16th November 2011
During the riding season, intrepid RC readers zigzagged around the UK, visiting various point of the compass. Keith Kintrea found his four points in and around Glasgow...
Inspired by Ian Sinclair's book London Orbital but holding the conviction that local nether regions would be much more interesting, it was decided to travel in the course of only one August Saturday afternoon to the furthest administrative extremities of the City of Glasgow. I was accompanied by fearless pillion daughter (age nine) and we were equipped only with Sheet 342 Ordnance Survey Explore map and a 35 year old MZ.South!
Starting up with the traditional full choke and two kicks, we were away. First was compass point South, the village of Carmunnock. Alas no 'Welcome to Glasgow' sign awaited us. Maybe the douce residents of conservation-area Carmunnock like to pretend they don't live in Glasgow at all. Here was a bucolic scene of cows grazing on meadows and detached 1930s homes of the kind lived in by William Brown in 'Just William', displaced 400 miles north.
The journey to compass point East took us first through golf course country, then via Greggs HQ Scotland (picture taken for sausage-roll loving Brother), an old steelworks site and a half-built housing estate stalled by the recession.
Compass point East turned out to be in the middle of a field which, even with its ISDT heritage, seemed a challenge too far to the MZ. So we settled for a nondescript spot on the road near Bargeddie, where the first of three mighty municipal welcome signs awaited our camera.North!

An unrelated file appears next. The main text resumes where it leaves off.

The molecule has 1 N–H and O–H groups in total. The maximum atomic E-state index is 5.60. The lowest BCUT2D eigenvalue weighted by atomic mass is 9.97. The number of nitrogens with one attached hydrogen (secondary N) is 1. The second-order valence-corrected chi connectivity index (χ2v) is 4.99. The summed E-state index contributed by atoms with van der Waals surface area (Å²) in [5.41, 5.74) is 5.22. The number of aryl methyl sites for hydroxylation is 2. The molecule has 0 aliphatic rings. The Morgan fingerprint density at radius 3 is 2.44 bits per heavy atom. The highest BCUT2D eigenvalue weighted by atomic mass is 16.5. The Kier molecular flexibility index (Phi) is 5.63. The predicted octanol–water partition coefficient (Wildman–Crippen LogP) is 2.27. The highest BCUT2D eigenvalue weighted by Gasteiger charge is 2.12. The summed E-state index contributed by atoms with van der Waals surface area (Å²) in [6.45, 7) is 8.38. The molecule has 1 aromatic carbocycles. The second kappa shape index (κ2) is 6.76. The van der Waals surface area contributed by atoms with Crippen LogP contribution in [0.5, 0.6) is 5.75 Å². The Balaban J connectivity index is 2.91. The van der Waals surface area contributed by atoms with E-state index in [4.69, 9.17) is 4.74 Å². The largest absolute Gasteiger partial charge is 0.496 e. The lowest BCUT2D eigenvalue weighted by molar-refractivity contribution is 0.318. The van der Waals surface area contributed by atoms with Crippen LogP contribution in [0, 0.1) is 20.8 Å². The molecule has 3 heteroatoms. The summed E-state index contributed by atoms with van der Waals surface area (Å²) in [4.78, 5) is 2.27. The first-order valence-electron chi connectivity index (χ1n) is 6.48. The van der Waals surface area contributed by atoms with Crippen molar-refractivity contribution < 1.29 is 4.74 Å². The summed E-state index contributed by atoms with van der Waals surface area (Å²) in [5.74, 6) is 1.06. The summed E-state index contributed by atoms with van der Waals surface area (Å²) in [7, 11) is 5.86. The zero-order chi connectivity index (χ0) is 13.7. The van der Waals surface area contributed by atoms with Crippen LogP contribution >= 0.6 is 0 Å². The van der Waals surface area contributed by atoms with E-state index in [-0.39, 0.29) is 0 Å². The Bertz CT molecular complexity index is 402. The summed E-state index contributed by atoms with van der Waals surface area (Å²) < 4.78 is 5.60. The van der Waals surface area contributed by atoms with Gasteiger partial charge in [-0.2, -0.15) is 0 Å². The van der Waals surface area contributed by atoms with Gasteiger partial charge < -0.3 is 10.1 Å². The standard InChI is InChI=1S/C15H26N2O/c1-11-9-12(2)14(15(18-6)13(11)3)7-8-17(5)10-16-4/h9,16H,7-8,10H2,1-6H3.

The longest leg was up to compass point North. We ping-pinged on, accompanied by some mild exhaust smokiness through former industrial villages swollen by the proximity to the city, and passing through grazing land and old mining landscapes in the green belt. At compass point North we found ourselves just beyond the reach of the Roman Empire, with the Antonine Wall to the south of us inside modern day Glasgow. Here we were among wild Scottish thistles while the River Kelvin flowed towards the city and the Clyde. To the north lay the Campsie Fells and, beyond them, the Highlands proper.
Heading for compass point West provided an economic contrast to equal any that the diverse landscapes of the city margins provided. First, with a bit of small end rattle on through Bearsden, one of the richest areas in Scotland, all sandstone detached houses, clipped hedges and BMW Minis and Audis. And then straight into tenemental Drumchapel, a 1950s peripheral estate built in the era of mass council building, and now one of its most disadvantaged areas.West!
Compass point West was on the border between Glasgow and Clydebank; a very urban boundary. The city welcome sign here was shadowed by high rise flats and nearby they still build ships on the Clyde, as least for as long as those government defence contracts last.
And then back to base in Glasgow's southside where a cup of tea and a strawberry milkshake welcomed the conquering heroes back to more familiar territory…
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